However, should your child make even the slightest noise during the performance, it may not be the performer who is particularly phased but the elderly gentleman sat in the row behind who might become very vocal about the ‘choices you are making as a parent’. His opinions are possibly interrupting the performance more than your child at this point. You might think this is a rather ridiculous scenario but it is one that I have seen a handful of times.

I’m talking mostly about out-spoken audience members. The kind that should someone show up late…..well, if looks could kill….or god forbid you should clap between movements, you may as well never show your face in this town again. For me, it all seems to fall under the ‘classical music snobbery’ umbrella.

I find this all rather baffling as the perpetrators I am discussing here are perhaps not classically trained musicians like myself, but simply regulars of these lunchtime concerts. I can understand how this may be their peace and quiet time and that putting up with a child’s wailing would be less than ideal, but is it really the parent’s fault for attempting to add some culture into the lives of their children?

On this particular day in question, as the performer was half way through Chopin’s Aeolian harp etude, the child in question was half way through the tantrum etude. Now I will be completely honest, I was getting a little irritated but, although this could just be the polite English stereotype, I would never in my wildest dreams open my mouth and blast a mother for having the audacity to bring her child to a concert and not leave, simply because the kid wasn’t deadly silent.

It is a difficult situation as on one hand, it’s great because these concerts get people out of the house and enjoying the arts, especially from a young age. On the other hand, there are existing organisations such as Mini Mozart, which are classes that parents can take their babies and young children to, where everyone can enjoy classical music and story telling. The only issue here is that, guess what? People have to go to work during the week – which is when most of these classes take place. To find a free Saturday lunchtime concert nearby and to not make the most of it because you are worried that others may judge you if your child cries, isn’t right.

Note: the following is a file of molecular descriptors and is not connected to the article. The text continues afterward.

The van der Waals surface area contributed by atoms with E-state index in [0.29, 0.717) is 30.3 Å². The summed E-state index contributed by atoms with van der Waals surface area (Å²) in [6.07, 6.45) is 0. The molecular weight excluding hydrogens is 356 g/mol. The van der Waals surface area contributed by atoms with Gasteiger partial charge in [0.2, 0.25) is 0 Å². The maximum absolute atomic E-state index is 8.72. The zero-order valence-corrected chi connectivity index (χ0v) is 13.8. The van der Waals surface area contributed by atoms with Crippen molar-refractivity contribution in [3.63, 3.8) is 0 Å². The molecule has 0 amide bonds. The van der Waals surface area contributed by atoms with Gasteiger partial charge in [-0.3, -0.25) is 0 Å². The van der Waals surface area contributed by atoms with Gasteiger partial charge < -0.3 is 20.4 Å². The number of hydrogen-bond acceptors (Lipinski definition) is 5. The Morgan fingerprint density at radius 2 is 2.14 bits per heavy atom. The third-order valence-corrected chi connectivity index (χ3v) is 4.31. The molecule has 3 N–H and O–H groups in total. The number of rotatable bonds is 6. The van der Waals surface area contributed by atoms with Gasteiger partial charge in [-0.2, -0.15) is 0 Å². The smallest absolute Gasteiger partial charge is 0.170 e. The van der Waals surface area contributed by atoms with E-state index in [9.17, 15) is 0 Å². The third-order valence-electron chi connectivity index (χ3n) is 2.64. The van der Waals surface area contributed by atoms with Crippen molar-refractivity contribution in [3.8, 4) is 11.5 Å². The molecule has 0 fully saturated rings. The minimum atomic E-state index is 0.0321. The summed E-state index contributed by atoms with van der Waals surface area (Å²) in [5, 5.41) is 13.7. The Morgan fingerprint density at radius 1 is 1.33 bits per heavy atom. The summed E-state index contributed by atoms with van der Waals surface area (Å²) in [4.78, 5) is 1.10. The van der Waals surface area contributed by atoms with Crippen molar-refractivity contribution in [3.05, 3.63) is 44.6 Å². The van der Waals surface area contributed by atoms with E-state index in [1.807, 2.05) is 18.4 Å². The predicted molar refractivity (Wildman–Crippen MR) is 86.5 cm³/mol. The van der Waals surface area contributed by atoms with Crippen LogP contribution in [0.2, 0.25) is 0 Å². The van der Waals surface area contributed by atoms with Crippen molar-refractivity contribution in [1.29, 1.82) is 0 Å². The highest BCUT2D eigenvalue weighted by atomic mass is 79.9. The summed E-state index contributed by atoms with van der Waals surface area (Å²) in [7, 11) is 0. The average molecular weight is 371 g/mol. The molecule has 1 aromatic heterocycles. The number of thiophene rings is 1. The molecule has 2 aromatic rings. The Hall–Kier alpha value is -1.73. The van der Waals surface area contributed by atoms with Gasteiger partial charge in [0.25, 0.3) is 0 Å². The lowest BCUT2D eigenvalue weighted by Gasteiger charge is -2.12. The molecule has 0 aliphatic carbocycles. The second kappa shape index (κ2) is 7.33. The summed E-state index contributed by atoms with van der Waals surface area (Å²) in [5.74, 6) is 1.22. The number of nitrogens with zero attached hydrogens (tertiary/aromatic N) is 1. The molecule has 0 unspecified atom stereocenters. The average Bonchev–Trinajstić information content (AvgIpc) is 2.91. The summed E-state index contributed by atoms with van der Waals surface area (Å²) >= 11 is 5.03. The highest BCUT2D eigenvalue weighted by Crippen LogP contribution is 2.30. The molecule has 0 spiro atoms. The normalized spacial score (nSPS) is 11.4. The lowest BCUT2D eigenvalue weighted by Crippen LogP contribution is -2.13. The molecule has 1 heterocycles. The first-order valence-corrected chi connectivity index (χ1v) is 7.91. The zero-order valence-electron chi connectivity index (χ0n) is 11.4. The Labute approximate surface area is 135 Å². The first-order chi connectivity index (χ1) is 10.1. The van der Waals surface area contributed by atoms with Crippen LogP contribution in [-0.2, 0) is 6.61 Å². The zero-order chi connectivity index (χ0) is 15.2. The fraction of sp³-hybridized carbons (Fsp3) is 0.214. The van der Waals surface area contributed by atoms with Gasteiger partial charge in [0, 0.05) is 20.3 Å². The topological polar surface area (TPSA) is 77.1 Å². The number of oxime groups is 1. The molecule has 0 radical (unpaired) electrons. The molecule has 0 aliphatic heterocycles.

If we want children today to grow up with a balanced education, an appreciation of the arts and the ability to develop their own thoughts and opinions then we have to compromise. Do we want to enjoy lunchtime concerts with no interruptions and have to scare mothers away in order to achieve this? Or do we want to encourage and inspire a generation of people who love music from an early age and maybe have to put up with a little bit of background noise now and again?

I am a self-confessed lunchtime concert addict and believe that classical music is for everybody.

If you’re interested in bringing your child along to free lunch time recitals, have a look on the Trinity Laban Conservatoire of Music and Dance’s website for information on free lunchtime concerts happening in and around Greenwich.

If you liked “Let It Go” from Frozen, read this!

If you’re a Disney fan, there’s no doubt you love their new animation film, “Frozen” – we certainly do. We’re big fans of New York born actress and singer Idina Menzel, the voice of princess Elsa in the film. If you like the songs “Let It Go” and “For The First Time In Forever”, who not check out her other stuff?

Not only does she portray the beautiful blonde animated Elsa, but can be seen on stage as the eerily green skinned yet gold-hearted witch Elphaba in the Broadway hit musical “Wicked”, for which she won the Tony Award for Best Leading Actress in a Musical in 2004 – Becky and Louise both independently went to see her in it and loved every second. “Defying Gravity” brought us to tears!

Glee fans will also be delighted to hear that she plays Rachel’s mother, Shelby. Why not have a listen to their duet version of Lady GaGa’s “Poker Face”?

It doesn’t stop there – she starred in the original Broadway cast of “Rent” as Maureen and has just opened a new show on Broadway, “If/Then”. Let’s all keep our fingers crossed and hope that it comes over to the West End some time soon! There has also been talk of “Frozen: The Musical”, which we are very excited to hear more about. If you’re into musical theatre then she’s definitely one to watch and to draw inspiration from. Who knows, one day you might be up on stage with her!